Furthermore, China’s attempts to diminish the U.S. alliance system are not restricted to Asia. President Xi used Chancellor Merkel’s recent trip to China as an opportunity to attempt to drive a wedge between the United States and Germany. In the days leading up to Merkel’s trip, websites affiliated with the Chinese Communist Party highlighted her lack of success in a recent meeting with President Trump at the White House. Moreover, on the margins of the visit, Xi noted China and Germany’s shared commitment to strengthen the multilateral system in the face of resurgent isolationist thinking, even though China’s track record—from its mercantilist trade practices to its militarization of artificial island outposts in the South China—renders Beijing that system’s greatest challenge. Furthermore, following a recent trip to Spain, Portugal, and France, China’s State Councilor and Foreign Minister Wang Yi noted that exploring cooperation on the Belt and Road Initiative was necessary, “in the face of the current international situation brimming with uncertainties”—a thinly veiled poke at the United States.
Imitation is the greatest form of flattery. While working to undercut U.S. alliances, China is simultaneously trying to develop new strategic partnerships. However, unlike U.S. alliances, which—despite an imbalance of power—offer allies a degree of equality, China’s strategic partnerships are hierarchical and provide limited gains to partners. Indeed, recent Chinese engagements with Pakistan, Djibouti, and the Maldives have been characterized by scandal and corruption.
To its credit, the Trump administration’s strategic documents have identified China as the most consequential challenge to America’s long-term prosperity and security. However, a series of public rifts between President Trump and U.S. allies—including U.S. withdrawal from the Paris Climate Accord; repudiation of the Joint Comprehensive Plan of Action on Iran’s nuclear program; steel and aluminum tariffs imposed on allied countries’ industries; recriminations following the Group of 7 leaders meeting; and a divisive NATO summit—cumulatively chip away at the reservoir of alliance goodwill that America must tap to prevail in the strategic competition with Beijing.
Therefore, the Trump administration must consider how its current approach to many U.S. allies risks undermining America’s capability to compete with China. In the Indo-Pacific, U.S. allies could become less willing to host American troops and to defray the cost of their forward stationing, which would make sustaining a U.S. military presence in China’s periphery more difficult and expensive. Globally, America’s allies might become less inclined to share intelligence and engage in the types of cooperative defense research and development that will contribute to the U.S. military’s future qualitative advantage.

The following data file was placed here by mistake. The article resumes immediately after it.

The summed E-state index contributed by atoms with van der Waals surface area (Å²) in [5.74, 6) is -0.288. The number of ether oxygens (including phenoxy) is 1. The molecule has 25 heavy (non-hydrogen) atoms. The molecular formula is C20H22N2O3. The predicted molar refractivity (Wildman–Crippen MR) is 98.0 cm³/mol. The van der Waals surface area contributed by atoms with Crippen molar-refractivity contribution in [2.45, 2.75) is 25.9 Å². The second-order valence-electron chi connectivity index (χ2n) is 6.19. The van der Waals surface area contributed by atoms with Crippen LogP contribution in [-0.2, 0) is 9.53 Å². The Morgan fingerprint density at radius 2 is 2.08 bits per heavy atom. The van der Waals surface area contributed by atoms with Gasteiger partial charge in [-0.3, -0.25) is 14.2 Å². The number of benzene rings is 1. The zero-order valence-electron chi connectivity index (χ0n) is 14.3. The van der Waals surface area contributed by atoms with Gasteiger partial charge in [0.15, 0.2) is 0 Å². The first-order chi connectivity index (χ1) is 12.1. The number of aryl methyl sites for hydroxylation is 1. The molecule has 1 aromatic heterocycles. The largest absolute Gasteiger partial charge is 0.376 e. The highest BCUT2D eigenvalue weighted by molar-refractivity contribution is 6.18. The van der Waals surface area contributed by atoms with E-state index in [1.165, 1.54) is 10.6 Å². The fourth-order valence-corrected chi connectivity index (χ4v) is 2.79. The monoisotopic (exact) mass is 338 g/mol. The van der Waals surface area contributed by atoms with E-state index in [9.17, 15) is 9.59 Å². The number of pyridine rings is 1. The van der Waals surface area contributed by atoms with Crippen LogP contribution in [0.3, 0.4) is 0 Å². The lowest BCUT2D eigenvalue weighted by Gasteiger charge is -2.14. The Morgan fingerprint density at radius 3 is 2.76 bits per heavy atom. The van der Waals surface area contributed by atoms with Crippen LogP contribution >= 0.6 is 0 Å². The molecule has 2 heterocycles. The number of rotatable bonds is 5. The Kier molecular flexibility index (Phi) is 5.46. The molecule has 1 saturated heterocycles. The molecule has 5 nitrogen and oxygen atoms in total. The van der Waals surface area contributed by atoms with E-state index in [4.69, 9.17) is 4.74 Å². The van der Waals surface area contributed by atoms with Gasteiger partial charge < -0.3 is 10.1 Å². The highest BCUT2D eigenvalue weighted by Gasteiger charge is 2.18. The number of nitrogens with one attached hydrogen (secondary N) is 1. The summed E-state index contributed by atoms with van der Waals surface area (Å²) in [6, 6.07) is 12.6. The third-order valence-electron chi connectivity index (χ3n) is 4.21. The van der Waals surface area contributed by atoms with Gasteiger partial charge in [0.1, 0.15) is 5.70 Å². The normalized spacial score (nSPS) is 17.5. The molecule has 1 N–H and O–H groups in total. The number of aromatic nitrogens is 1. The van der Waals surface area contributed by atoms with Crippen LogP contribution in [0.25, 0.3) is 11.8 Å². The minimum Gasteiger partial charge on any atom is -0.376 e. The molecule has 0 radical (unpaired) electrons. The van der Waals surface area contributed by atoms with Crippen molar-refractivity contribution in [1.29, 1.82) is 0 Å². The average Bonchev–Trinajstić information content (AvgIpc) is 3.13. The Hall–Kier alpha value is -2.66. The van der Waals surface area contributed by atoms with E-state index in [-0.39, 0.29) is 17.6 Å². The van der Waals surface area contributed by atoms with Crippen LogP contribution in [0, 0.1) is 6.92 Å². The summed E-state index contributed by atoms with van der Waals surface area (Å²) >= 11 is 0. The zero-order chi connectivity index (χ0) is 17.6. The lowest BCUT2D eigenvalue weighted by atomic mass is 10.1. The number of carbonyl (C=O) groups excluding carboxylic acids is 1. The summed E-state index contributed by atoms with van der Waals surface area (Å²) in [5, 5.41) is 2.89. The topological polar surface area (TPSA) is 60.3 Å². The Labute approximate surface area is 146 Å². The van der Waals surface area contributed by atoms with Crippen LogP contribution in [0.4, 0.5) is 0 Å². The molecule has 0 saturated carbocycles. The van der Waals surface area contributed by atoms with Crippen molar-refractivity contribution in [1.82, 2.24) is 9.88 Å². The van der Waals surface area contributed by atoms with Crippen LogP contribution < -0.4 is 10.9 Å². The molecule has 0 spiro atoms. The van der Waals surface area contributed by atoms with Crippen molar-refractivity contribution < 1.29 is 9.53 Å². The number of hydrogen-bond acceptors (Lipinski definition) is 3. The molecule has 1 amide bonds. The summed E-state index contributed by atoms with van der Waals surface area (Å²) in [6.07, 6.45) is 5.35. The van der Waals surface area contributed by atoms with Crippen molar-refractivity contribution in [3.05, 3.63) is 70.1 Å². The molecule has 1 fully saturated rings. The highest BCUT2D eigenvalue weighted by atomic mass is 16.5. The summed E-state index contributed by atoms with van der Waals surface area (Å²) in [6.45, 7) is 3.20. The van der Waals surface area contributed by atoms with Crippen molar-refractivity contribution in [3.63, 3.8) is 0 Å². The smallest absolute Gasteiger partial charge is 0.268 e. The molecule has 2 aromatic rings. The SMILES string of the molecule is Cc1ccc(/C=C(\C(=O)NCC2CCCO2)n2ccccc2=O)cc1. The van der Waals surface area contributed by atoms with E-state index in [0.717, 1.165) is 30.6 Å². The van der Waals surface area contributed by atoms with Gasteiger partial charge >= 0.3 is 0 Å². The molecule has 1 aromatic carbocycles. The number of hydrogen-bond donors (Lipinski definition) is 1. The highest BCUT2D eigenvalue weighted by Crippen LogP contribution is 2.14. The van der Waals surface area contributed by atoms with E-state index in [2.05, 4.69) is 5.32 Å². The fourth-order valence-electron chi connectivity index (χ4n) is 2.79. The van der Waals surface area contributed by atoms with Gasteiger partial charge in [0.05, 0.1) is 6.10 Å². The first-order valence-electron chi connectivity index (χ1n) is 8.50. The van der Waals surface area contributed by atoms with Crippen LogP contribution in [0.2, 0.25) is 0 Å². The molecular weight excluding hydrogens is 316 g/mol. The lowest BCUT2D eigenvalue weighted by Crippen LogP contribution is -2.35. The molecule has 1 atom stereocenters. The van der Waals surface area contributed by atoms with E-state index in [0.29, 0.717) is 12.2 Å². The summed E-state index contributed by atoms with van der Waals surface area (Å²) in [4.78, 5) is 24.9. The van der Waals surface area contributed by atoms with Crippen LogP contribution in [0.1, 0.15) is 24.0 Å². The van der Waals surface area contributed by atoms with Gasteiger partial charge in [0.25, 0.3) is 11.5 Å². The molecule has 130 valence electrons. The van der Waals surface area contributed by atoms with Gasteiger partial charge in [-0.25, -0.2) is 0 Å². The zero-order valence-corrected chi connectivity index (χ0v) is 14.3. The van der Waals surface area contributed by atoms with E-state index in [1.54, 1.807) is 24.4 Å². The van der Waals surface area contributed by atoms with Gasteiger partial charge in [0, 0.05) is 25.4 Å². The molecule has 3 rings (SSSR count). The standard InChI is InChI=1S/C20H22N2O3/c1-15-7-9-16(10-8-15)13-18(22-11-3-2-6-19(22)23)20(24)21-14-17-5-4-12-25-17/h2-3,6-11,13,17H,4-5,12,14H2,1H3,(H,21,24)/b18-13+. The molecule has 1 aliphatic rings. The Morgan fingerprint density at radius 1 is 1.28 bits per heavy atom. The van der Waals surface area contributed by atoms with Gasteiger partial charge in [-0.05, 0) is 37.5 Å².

On the economic side, some of America’s staunchest allies, namely the United Kingdom, Canada, Japan, and Germany, are also the largest sources of inbound investment into the United States, supporting high-quality jobs. Additional trade actions against them could deter future inbound investment at a time when the United States must boost its economic growth to compete with China. America’s future prosperity hinges on its innovation edge—which China is actively challenging through its own ambitious domestic science investment and an aggressive effort to acquire U.S. technology. Both the Trump administration and the U.S. Congress are now moving to restrict Chinese investment in sensitive technology areas, but without a similar effort by America’s allies with advanced economies, Beijing will simply acquire its technology elsewhere.
Diplomatically, America’s friends are a force multiplier for U.S. diplomacy. With less support from allies as well as partners, America would find the United Nations an even more inhospitable forum for advancing its domestic priorities and defending its interests. Outreach stemming from the U.S. campaign to maximize pressure on North Korea prompted Mexico, Spain, and Peru to each expel North Korea’s ambassador in retaliation for its nuclear and missile testing. Will allies and partners be as willing to support U.S. leadership on a pantheon of China-related issues if America ignores their views and drags them into prolonged trade and diplomatic disputes? Perhaps not.
If the Trump administration wants to prevail in the intensifying strategic competition with China, it cannot assume America’s allies will automatically align with Washington against Beijing, regardless of American choices on a range of issues they value. Indeed, U.S. allies have thus far publicly demonstrated little appetite to follow America’s lead in taking on China for its violation of intellectual property, even though many privately share similar concerns.
China dreams of America alone. For the United States, a world of weakened alliances would be a strategic nightmare.
Daniel Kliman is the senior fellow with the Asia-Pacific Security Program at the Center for a New American Security (CNAS).
Abigail Grace is a research associate with the Asia-Pacific Security Program at CNAS.
Abigail Grace is a research associate with the Asia-Pacific Security Program at CNAS.